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Mets Sign RHP Jeff Stevens and IF/OF Corey Wimberly to Minor League Deals

To be frank, more Bisons fodder. But there is some major league upside for these guys, limited though it may be, so let's get to know them.

The 28-yr old Stevens is a live arm with a career 3.54 minor league ERA who's bounced around a bit in a couple of notable trades. After being drafted by the Reds in '05 as a sixth rounder out of Loyola Marymount, Stevens was the PTBNL in the notorious Brandon Phillips deal -- pretty much the only guy that didn't blow up for Cleveland in that one. A couple years late he was part of the package that netted the Indians Mark DeRosa from the North Side.

After some moderate success as a closer in the minors, he made a handful of appearances with the Cubs between '09 and '11 but nothing of note (see, 6.27 ERA). However, he possesses a very good, low-to-mid 90's fb and has always boasted good K-rates, but walks have been an issue.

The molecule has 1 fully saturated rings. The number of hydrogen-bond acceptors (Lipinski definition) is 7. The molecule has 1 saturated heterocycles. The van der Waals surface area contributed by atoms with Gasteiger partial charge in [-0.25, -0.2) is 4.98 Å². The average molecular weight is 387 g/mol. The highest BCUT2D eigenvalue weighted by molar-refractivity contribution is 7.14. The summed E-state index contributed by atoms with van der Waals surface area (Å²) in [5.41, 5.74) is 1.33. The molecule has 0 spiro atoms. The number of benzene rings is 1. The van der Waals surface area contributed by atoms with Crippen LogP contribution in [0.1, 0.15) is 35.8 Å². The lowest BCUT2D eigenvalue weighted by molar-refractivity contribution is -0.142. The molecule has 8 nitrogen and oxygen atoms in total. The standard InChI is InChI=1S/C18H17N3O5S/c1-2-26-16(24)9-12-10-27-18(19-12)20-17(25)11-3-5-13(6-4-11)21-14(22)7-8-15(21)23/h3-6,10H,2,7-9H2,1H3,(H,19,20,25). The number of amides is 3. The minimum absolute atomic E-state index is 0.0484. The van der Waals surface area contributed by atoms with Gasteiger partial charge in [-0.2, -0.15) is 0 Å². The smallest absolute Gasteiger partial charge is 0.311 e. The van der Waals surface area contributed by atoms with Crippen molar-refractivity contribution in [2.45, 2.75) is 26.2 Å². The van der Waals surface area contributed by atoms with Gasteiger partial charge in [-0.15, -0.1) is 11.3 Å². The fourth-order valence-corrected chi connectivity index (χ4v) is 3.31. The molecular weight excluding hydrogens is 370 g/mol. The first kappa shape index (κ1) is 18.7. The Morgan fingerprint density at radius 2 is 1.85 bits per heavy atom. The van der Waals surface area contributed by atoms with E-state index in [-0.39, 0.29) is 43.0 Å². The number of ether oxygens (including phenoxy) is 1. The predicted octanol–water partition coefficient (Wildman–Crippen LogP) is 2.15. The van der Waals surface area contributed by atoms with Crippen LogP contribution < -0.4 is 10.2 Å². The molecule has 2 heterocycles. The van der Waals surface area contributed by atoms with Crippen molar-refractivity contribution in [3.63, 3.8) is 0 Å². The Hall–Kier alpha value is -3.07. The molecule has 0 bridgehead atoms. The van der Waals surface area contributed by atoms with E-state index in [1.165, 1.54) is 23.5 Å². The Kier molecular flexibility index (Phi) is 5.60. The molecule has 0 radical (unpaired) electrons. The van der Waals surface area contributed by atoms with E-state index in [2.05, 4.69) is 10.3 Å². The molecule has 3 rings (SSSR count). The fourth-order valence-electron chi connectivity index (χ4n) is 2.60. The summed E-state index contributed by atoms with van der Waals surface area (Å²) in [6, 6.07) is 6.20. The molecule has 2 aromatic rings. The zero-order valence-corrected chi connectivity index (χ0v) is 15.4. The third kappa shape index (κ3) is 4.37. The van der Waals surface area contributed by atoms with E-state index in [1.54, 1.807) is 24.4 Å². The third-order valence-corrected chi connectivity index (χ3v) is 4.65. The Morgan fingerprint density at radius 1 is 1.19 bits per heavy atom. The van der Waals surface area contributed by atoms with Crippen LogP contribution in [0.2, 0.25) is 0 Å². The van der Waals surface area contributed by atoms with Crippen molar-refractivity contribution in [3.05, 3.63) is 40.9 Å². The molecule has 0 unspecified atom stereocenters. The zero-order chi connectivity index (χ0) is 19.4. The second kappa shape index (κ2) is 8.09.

Best case, we're looking at a cheap, yet moderately effective end of the bullpen arm with less than pinpoint command who can dial it up. In other words Brian Stokes.

Also a 28-yr old and drafted just five picks earlier than Stevens back in 2005, Corey Wimberly is an athletic, versatile former Rockies prospect who doesn't possess much power but does have a lot of speed. He features a .297 career minor league average with a batting title and stolen base title to his name but unfortunately he bottomed out last year, batting .238 with a .590 OPS and just 15 stolen bases in Triple-A.

Wimberly first made a name for himself by batting .381 in his pro debut after being drafted in the sixth round out of Alcorn St. He was ranked in the Rockies top 15 by John Sickels in '06 and '07, but he ultimately fell out of favor when his average invariably began to falter as he climbed the ladder and he didn't really have the secondary skills to remain a true prospect.

While he's shown signs of solid plate discipline, his value lies in the fact that he can capably handle pretty much any position outside of pitcher and catcher while providing excellent speed on the basepaths. In a perfect world he's a cheap, multi-faceted piece to have off the bench in the mold of a Jerry Hairston, with a little less power.